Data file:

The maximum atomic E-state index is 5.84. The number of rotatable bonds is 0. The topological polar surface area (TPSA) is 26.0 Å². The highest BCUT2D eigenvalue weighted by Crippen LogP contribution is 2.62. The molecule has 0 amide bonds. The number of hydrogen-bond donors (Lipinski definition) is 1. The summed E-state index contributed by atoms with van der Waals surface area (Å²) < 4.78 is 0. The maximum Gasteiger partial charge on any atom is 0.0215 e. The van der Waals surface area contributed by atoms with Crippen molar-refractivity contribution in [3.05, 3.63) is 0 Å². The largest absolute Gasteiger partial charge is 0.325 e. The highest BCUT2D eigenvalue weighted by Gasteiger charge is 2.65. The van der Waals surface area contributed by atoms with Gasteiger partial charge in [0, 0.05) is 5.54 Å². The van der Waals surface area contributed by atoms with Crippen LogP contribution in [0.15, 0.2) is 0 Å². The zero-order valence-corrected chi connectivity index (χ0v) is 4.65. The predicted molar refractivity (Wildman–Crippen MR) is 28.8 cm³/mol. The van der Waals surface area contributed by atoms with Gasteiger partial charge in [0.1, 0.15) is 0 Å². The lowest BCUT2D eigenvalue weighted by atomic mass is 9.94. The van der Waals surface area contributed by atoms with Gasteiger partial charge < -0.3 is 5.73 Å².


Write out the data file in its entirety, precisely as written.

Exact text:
The maximum atomic E-state index is 5.84. The number of rotatable bonds is 0. The topological polar surface area (TPSA) is 26.0 Å². The highest BCUT2D eigenvalue weighted by Crippen LogP contribution is 2.62. The molecule has 0 amide bonds. The number of hydrogen-bond donors (Lipinski definition) is 1. The summed E-state index contributed by atoms with van der Waals surface area (Å²) < 4.78 is 0. The maximum Gasteiger partial charge on any atom is 0.0215 e. The van der Waals surface area contributed by atoms with Crippen molar-refractivity contribution in [3.05, 3.63) is 0 Å². The largest absolute Gasteiger partial charge is 0.325 e. The highest BCUT2D eigenvalue weighted by Gasteiger charge is 2.65. The van der Waals surface area contributed by atoms with Gasteiger partial charge in [0, 0.05) is 5.54 Å². The van der Waals surface area contributed by atoms with Crippen LogP contribution in [0.15, 0.2) is 0 Å². The zero-order valence-corrected chi connectivity index (χ0v) is 4.65. The predicted molar refractivity (Wildman–Crippen MR) is 28.8 cm³/mol. The van der Waals surface area contributed by atoms with Gasteiger partial charge in [0.1, 0.15) is 0 Å². The lowest BCUT2D eigenvalue weighted by atomic mass is 9.94. The van der Waals surface area contributed by atoms with Gasteiger partial charge < -0.3 is 5.73 Å².